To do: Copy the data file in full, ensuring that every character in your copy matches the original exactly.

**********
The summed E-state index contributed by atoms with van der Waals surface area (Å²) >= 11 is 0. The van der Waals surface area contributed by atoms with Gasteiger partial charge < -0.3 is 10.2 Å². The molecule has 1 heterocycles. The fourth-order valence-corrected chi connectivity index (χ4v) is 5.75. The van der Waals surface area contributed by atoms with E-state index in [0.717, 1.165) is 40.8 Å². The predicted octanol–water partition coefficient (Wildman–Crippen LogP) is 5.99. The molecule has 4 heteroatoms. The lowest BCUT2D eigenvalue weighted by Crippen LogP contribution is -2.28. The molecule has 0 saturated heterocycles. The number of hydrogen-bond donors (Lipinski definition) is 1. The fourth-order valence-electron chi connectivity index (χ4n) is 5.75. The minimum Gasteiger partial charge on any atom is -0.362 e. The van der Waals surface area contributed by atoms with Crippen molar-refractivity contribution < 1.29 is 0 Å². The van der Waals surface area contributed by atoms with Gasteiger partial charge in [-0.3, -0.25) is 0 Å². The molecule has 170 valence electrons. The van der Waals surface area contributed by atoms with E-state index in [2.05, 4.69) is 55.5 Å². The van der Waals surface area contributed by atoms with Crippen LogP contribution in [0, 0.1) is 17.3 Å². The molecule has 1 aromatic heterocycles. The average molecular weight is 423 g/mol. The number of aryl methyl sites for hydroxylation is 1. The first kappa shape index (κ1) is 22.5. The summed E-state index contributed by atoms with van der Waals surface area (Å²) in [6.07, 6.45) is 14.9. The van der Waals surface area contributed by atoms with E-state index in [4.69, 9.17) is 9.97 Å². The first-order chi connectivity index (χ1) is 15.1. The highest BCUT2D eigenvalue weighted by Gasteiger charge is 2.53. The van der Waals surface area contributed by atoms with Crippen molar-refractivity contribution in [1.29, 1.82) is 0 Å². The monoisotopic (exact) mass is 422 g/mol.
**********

The summed E-state index contributed by atoms with van der Waals surface area (Å²) >= 11 is 0. The van der Waals surface area contributed by atoms with Gasteiger partial charge < -0.3 is 10.2 Å². The molecule has 1 heterocycles. The fourth-order valence-corrected chi connectivity index (χ4v) is 5.75. The van der Waals surface area contributed by atoms with E-state index in [0.717, 1.165) is 40.8 Å². The predicted octanol–water partition coefficient (Wildman–Crippen LogP) is 5.99. The molecule has 4 heteroatoms. The lowest BCUT2D eigenvalue weighted by Crippen LogP contribution is -2.28. The molecule has 0 saturated heterocycles. The number of hydrogen-bond donors (Lipinski definition) is 1. The fourth-order valence-electron chi connectivity index (χ4n) is 5.75. The minimum Gasteiger partial charge on any atom is -0.362 e. The van der Waals surface area contributed by atoms with Crippen molar-refractivity contribution < 1.29 is 0 Å². The van der Waals surface area contributed by atoms with Gasteiger partial charge in [-0.3, -0.25) is 0 Å². The molecule has 170 valence electrons. The van der Waals surface area contributed by atoms with E-state index in [2.05, 4.69) is 55.5 Å². The van der Waals surface area contributed by atoms with Crippen LogP contribution in [0, 0.1) is 17.3 Å². The molecule has 1 aromatic heterocycles. The average molecular weight is 423 g/mol. The number of aryl methyl sites for hydroxylation is 1. The first kappa shape index (κ1) is 22.5. The summed E-state index contributed by atoms with van der Waals surface area (Å²) in [6.07, 6.45) is 14.9. The van der Waals surface area contributed by atoms with E-state index in [4.69, 9.17) is 9.97 Å². The first-order chi connectivity index (χ1) is 15.1. The highest BCUT2D eigenvalue weighted by Gasteiger charge is 2.53. The van der Waals surface area contributed by atoms with Crippen molar-refractivity contribution in [1.29, 1.82) is 0 Å². The monoisotopic (exact) mass is 422 g/mol.